By Nigel Harris – Founding Partner at Giving Architects Australia
In my last article on engaging clinicians in healthcare philanthropy, I shared some observations around patient philanthropy and the significant role of healthcare professionals in advocacy and referrals. In my closing remarks, I touched on two themes that frame key challenges in engaging patient philanthropy and opening up opportunities for patients, and their families and friends, to express their gratitude. These challenges are fundamental to the effective implementation of a patient philanthropy program, to form a key focus for fundraising professionals in healthcare philanthropy in achieving results.
One observation was that patient philanthropy has been a conversation for a long time. Certainly, for the four decades I have worked in this area, and I’m sure well before that. However, the conversation seems to continue without a lot of apparent change.
This begs the question – what can we do differently and what are we prepared to do, to effect change and ultimately shift this conversation?
There is an increasing amount of guidance available to assist in answering the first part of this question and much may already lie within your current practice and frame of reference. In other words, you may already know what to do and there is support available to help fill any gaps or to augment your approach.
But knowing what to do and doing it, can be two different things. So, what stops us?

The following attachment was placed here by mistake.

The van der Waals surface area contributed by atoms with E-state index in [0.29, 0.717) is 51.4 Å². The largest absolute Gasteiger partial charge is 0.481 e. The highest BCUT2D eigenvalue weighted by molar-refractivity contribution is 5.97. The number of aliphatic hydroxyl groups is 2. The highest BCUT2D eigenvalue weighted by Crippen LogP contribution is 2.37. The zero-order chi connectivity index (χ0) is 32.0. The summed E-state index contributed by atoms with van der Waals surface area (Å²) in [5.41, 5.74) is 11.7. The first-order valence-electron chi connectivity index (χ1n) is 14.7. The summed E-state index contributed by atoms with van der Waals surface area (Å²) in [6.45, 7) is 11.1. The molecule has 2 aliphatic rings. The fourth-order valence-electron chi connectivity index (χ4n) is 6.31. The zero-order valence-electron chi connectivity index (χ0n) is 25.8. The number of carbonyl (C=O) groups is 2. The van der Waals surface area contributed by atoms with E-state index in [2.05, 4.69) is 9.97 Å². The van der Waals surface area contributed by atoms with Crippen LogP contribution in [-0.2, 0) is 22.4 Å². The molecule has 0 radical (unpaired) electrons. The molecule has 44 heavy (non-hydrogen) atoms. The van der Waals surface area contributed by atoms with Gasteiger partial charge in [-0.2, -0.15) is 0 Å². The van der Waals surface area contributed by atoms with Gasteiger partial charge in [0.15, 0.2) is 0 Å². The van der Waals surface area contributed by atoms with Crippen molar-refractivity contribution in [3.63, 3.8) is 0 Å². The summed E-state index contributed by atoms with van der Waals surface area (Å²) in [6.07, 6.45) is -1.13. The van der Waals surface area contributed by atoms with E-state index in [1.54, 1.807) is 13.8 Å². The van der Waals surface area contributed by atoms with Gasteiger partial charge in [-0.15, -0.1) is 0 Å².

This brings us to the second part of this question – what are we prepared to do? What practice change will we commit to? What cultural positioning is required? What resources and training will be needed? And what leadership commitment and advocacy is necessary to prepare for and sustain this change?
And this is where things get hard. Often very hard. We are dealing with much more than a fundraising problem, as is so often the case with most fundraising problems. So, this needs to be tackled as an organisational issue – and will take a whole lot more than a fundraising conversation.
So, what are you prepared to do? How do you make this happen? And who needs to be involved?
Once these questions have been addressed, it’s all plain sailing, right? Well, no, not really. But I’m sure you know that already.
My second observation related to the degree of difficulty in making things happen. Arguably, this is more challenging than influencing organisational commitment to change.
So how should we navigate these challenges for better outcomes?
Creating a consistent and disciplined practice approach with a proven systems base, communications, and reporting frameworks, as well as record keeping, metrics and analysis is critical. It’s not simple, but nor is it complex. It takes knowledge, training, and discipline. And it also requires a supporting systems base appropriately resourced.
In my experience this is the success factor – or fail point. Continuity of staffing, know how, application, and reporting along with competing demands on time and focus, as well as a constant pressure for short term returns are all tipping points.
Which brings us back to the question of what are you prepared to do? And how do you do it?
This too is an organisational question rather than a fundraising question. It’s answered through a considered commitment of resources, a longitudinal approach to investment with shared clarity around the return.
I’ve raised a number of questions, and several challenges, in building an effective patient philanthropy program. In 500 words, there is less room for answers than questions.